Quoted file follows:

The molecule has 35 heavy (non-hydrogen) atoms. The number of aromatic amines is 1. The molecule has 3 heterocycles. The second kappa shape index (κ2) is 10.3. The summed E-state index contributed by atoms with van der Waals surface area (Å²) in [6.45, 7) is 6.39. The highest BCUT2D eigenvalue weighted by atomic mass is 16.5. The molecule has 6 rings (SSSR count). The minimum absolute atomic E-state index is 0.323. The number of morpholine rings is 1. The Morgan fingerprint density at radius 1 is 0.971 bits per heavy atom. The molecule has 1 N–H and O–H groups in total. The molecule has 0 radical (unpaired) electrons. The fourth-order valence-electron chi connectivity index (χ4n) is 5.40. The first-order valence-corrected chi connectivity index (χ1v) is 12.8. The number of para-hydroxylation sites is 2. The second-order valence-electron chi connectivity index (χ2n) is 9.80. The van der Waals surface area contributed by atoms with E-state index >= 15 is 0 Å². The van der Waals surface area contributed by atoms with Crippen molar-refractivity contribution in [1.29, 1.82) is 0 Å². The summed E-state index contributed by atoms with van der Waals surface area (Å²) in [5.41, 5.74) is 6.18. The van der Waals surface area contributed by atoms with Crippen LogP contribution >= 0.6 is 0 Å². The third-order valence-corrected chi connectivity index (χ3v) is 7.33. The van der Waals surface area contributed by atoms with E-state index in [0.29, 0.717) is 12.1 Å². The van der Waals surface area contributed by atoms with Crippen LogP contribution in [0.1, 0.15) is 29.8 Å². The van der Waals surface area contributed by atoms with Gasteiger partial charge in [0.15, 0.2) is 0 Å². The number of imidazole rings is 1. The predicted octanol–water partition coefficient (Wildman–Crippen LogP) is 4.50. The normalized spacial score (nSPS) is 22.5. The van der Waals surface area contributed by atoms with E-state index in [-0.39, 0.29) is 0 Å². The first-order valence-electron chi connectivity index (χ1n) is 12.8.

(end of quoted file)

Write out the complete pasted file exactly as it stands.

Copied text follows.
The molecule has 35 heavy (non-hydrogen) atoms. The number of aromatic amines is 1. The molecule has 3 heterocycles. The second kappa shape index (κ2) is 10.3. The summed E-state index contributed by atoms with van der Waals surface area (Å²) in [6.45, 7) is 6.39. The highest BCUT2D eigenvalue weighted by atomic mass is 16.5. The molecule has 6 rings (SSSR count). The minimum absolute atomic E-state index is 0.323. The number of morpholine rings is 1. The Morgan fingerprint density at radius 1 is 0.971 bits per heavy atom. The molecule has 1 N–H and O–H groups in total. The molecule has 0 radical (unpaired) electrons. The fourth-order valence-electron chi connectivity index (χ4n) is 5.40. The first-order valence-corrected chi connectivity index (χ1v) is 12.8. The number of para-hydroxylation sites is 2. The second-order valence-electron chi connectivity index (χ2n) is 9.80. The van der Waals surface area contributed by atoms with E-state index >= 15 is 0 Å². The van der Waals surface area contributed by atoms with Crippen molar-refractivity contribution in [1.29, 1.82) is 0 Å². The summed E-state index contributed by atoms with van der Waals surface area (Å²) in [5.41, 5.74) is 6.18. The van der Waals surface area contributed by atoms with Crippen LogP contribution >= 0.6 is 0 Å². The third-order valence-corrected chi connectivity index (χ3v) is 7.33. The van der Waals surface area contributed by atoms with E-state index in [0.29, 0.717) is 12.1 Å². The van der Waals surface area contributed by atoms with Crippen LogP contribution in [0.1, 0.15) is 29.8 Å². The van der Waals surface area contributed by atoms with Gasteiger partial charge in [0.15, 0.2) is 0 Å². The number of imidazole rings is 1. The predicted octanol–water partition coefficient (Wildman–Crippen LogP) is 4.50. The normalized spacial score (nSPS) is 22.5. The van der Waals surface area contributed by atoms with E-state index in [-0.39, 0.29) is 0 Å². The first-order valence-electron chi connectivity index (χ1n) is 12.8.